• Primary or mixed deciduous forest (can be restored or restorable, for larger game, nuts, bark, firewood)
• Uplands that could support hunting activities (are supporting a variety of wildlife) • Proximity to known American Indian community (documented through ethnohistory or archaeology; may be Contact-era or later)
• Trails used as footpaths (usually became Colonial roads; sometimes are today’s highways and local roads).
Additional desirable attributes either coincide with the above criteria or enhance an initial ICL assessment:
• Protection from wind (when applicable)
• High terrace landform (when applicable)
• Areas of recurrent use for food or medicine acquisition (shell middens, plant gathering sites)
• Areas of recurrent for tool acquisition (quarries)
• Places with high probability for ceremonial or spiritual use (even if not documented), or known by a descendent community to have been used for ceremony
• Parcels that can be interpreted as supporting activities of Indian community sustainability, such as trading places or meeting places
•Places associated with ancestors, or part of a descendent community’s past known through tribal history, oral history, or archaeology.
Additional watersheds will be documented as funding allows, and informed by preliminary modelling of the Chesapeake, where archaeological evidence or information combines with natural features suggestive of a pre-Contact American Indian presence. As awareness of the concept spreads, and mapping provides a finer-grained definition of the criteria, more public agencies and academic partners may adopt the approach as a means to engage American Indians in identifying special places; for conservation purposes; and to enable development of public interpretation (brochures, programs, and exhibits) to help the general public to see the landscape through indigenous eyes.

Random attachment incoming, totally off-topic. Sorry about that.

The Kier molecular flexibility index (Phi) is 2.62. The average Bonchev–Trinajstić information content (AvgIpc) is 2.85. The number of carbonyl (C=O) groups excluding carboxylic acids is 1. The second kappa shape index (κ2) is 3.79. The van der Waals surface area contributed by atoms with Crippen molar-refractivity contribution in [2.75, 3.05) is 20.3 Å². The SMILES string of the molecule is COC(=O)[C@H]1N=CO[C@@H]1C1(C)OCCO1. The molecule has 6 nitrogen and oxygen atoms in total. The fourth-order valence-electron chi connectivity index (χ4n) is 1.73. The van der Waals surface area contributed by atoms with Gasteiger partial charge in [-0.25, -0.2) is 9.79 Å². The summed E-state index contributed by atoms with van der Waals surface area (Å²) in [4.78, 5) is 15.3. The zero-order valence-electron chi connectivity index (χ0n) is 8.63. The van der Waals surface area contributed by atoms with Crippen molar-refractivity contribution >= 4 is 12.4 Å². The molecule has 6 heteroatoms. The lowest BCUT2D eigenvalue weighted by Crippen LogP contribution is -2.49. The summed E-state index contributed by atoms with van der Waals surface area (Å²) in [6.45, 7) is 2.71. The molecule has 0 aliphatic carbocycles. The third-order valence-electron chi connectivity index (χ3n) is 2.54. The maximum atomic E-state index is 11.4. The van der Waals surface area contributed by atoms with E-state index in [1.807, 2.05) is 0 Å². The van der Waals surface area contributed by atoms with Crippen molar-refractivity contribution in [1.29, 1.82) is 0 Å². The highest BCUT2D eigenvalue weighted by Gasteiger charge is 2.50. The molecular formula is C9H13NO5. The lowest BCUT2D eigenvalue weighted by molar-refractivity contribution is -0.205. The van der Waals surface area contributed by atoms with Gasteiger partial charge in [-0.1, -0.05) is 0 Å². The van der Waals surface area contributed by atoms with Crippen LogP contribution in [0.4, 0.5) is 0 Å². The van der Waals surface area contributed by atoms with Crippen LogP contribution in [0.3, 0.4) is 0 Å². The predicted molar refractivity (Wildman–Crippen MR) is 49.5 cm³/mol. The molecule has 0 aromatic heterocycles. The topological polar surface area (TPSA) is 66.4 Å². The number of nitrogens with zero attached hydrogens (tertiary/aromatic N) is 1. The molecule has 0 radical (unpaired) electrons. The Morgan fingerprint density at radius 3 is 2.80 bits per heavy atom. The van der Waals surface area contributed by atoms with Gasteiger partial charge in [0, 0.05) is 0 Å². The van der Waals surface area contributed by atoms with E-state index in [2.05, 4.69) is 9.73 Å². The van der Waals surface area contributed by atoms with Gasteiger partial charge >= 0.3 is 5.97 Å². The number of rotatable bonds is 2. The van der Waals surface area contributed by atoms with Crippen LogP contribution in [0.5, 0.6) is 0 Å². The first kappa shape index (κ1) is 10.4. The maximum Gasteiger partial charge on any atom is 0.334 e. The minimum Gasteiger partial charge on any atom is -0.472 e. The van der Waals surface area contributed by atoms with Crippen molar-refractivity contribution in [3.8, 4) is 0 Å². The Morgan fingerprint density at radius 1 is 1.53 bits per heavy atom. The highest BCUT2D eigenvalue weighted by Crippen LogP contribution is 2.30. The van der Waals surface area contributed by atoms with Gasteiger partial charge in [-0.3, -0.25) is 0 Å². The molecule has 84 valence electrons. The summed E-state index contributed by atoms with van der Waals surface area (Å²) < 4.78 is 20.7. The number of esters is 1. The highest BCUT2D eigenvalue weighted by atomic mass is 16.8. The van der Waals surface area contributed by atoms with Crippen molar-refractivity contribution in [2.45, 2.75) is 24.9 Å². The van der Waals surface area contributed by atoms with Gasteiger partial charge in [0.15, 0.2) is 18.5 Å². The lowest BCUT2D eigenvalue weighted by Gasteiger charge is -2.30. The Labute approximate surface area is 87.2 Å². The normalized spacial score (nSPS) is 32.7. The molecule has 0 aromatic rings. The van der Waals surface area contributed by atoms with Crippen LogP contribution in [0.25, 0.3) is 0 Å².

Additional projects in progress are an ICL priorities report for the tidal Chesapeake Bay watershed, and ICL research on the tidal Rappahannock River. Research reports will be available here when they are final.
Other federal agencies and partner organizations also collaborate on research designed to understand landscape-scale significance and potential impacts on management planning. In November, 2015, the Bureau of Ocean Energy Management (BOEM), released "A Guidance Document for Characterizing Tribal Cultural Landscapes". That report was prepared by BOEM and the National Oceanic and Atmospheric Administration, Makah Tribe, Confederated Tribes of Grand Ronde Community of Oregon, Yurok Tribe, and National Marine Sanctuary Foundation.
Last updated: December 14, 2017